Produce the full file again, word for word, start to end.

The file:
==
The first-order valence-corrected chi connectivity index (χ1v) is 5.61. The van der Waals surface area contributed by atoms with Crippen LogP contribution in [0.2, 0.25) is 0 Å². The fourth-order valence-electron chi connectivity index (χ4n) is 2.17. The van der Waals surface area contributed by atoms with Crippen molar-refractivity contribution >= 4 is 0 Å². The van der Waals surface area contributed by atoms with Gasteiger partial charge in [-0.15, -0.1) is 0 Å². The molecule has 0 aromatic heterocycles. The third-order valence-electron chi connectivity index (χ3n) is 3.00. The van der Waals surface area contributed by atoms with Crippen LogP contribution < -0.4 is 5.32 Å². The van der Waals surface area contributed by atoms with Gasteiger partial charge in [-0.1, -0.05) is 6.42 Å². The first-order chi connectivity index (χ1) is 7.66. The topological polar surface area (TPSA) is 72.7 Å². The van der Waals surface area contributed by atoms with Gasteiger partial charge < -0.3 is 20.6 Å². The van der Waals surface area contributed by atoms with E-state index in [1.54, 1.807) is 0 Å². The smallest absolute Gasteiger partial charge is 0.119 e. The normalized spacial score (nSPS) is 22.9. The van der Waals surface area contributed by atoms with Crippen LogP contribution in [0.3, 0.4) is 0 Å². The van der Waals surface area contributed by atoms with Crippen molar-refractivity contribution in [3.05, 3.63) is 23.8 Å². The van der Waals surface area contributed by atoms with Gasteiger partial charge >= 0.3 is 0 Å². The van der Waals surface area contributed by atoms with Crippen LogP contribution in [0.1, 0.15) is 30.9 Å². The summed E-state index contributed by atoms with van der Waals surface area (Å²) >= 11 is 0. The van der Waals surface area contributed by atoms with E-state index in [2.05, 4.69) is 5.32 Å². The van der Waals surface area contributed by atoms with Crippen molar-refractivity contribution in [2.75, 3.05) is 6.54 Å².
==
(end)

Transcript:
The first-order valence-corrected chi connectivity index (χ1v) is 5.61. The van der Waals surface area contributed by atoms with Crippen LogP contribution in [0.2, 0.25) is 0 Å². The fourth-order valence-electron chi connectivity index (χ4n) is 2.17. The van der Waals surface area contributed by atoms with Crippen molar-refractivity contribution >= 4 is 0 Å². The van der Waals surface area contributed by atoms with Gasteiger partial charge in [-0.15, -0.1) is 0 Å². The molecule has 0 aromatic heterocycles. The third-order valence-electron chi connectivity index (χ3n) is 3.00. The van der Waals surface area contributed by atoms with Crippen LogP contribution < -0.4 is 5.32 Å². The van der Waals surface area contributed by atoms with Gasteiger partial charge in [-0.1, -0.05) is 6.42 Å². The first-order chi connectivity index (χ1) is 7.66. The topological polar surface area (TPSA) is 72.7 Å². The van der Waals surface area contributed by atoms with Gasteiger partial charge < -0.3 is 20.6 Å². The van der Waals surface area contributed by atoms with E-state index in [1.54, 1.807) is 0 Å². The smallest absolute Gasteiger partial charge is 0.119 e. The normalized spacial score (nSPS) is 22.9. The van der Waals surface area contributed by atoms with Crippen LogP contribution in [0.3, 0.4) is 0 Å². The van der Waals surface area contributed by atoms with Crippen molar-refractivity contribution in [3.05, 3.63) is 23.8 Å². The van der Waals surface area contributed by atoms with Gasteiger partial charge >= 0.3 is 0 Å². The van der Waals surface area contributed by atoms with Crippen LogP contribution in [0.1, 0.15) is 30.9 Å². The summed E-state index contributed by atoms with van der Waals surface area (Å²) >= 11 is 0. The van der Waals surface area contributed by atoms with E-state index in [2.05, 4.69) is 5.32 Å². The van der Waals surface area contributed by atoms with Crippen molar-refractivity contribution in [2.75, 3.05) is 6.54 Å².